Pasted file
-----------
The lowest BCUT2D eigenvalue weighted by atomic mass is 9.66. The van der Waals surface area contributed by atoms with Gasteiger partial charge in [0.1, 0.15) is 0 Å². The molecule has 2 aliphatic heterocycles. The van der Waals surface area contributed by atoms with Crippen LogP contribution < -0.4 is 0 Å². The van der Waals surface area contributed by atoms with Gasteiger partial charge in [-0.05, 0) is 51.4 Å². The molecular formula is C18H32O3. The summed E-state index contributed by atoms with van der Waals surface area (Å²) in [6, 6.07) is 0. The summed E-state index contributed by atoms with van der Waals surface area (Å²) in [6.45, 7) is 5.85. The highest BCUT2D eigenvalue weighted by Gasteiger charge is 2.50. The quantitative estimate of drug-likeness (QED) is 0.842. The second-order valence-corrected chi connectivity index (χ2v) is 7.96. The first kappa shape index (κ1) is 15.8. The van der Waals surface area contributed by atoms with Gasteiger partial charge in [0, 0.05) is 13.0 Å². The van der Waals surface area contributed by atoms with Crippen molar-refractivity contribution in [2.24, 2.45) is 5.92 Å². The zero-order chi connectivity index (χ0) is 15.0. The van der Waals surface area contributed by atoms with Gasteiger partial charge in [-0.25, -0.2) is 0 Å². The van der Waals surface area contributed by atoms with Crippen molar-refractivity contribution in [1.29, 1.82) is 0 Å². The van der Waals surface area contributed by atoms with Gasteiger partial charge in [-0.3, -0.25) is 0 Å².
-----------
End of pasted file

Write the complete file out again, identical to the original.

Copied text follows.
The lowest BCUT2D eigenvalue weighted by atomic mass is 9.66. The van der Waals surface area contributed by atoms with Gasteiger partial charge in [0.1, 0.15) is 0 Å². The molecule has 2 aliphatic heterocycles. The van der Waals surface area contributed by atoms with Crippen LogP contribution < -0.4 is 0 Å². The van der Waals surface area contributed by atoms with Gasteiger partial charge in [-0.05, 0) is 51.4 Å². The molecular formula is C18H32O3. The summed E-state index contributed by atoms with van der Waals surface area (Å²) in [6, 6.07) is 0. The summed E-state index contributed by atoms with van der Waals surface area (Å²) in [6.45, 7) is 5.85. The highest BCUT2D eigenvalue weighted by Gasteiger charge is 2.50. The quantitative estimate of drug-likeness (QED) is 0.842. The second-order valence-corrected chi connectivity index (χ2v) is 7.96. The first kappa shape index (κ1) is 15.8. The van der Waals surface area contributed by atoms with Gasteiger partial charge in [0, 0.05) is 13.0 Å². The van der Waals surface area contributed by atoms with Crippen molar-refractivity contribution in [2.24, 2.45) is 5.92 Å². The zero-order chi connectivity index (χ0) is 15.0. The van der Waals surface area contributed by atoms with Gasteiger partial charge in [-0.25, -0.2) is 0 Å². The van der Waals surface area contributed by atoms with Crippen molar-refractivity contribution in [1.29, 1.82) is 0 Å². The van der Waals surface area contributed by atoms with Gasteiger partial charge in [-0.3, -0.25) is 0 Å².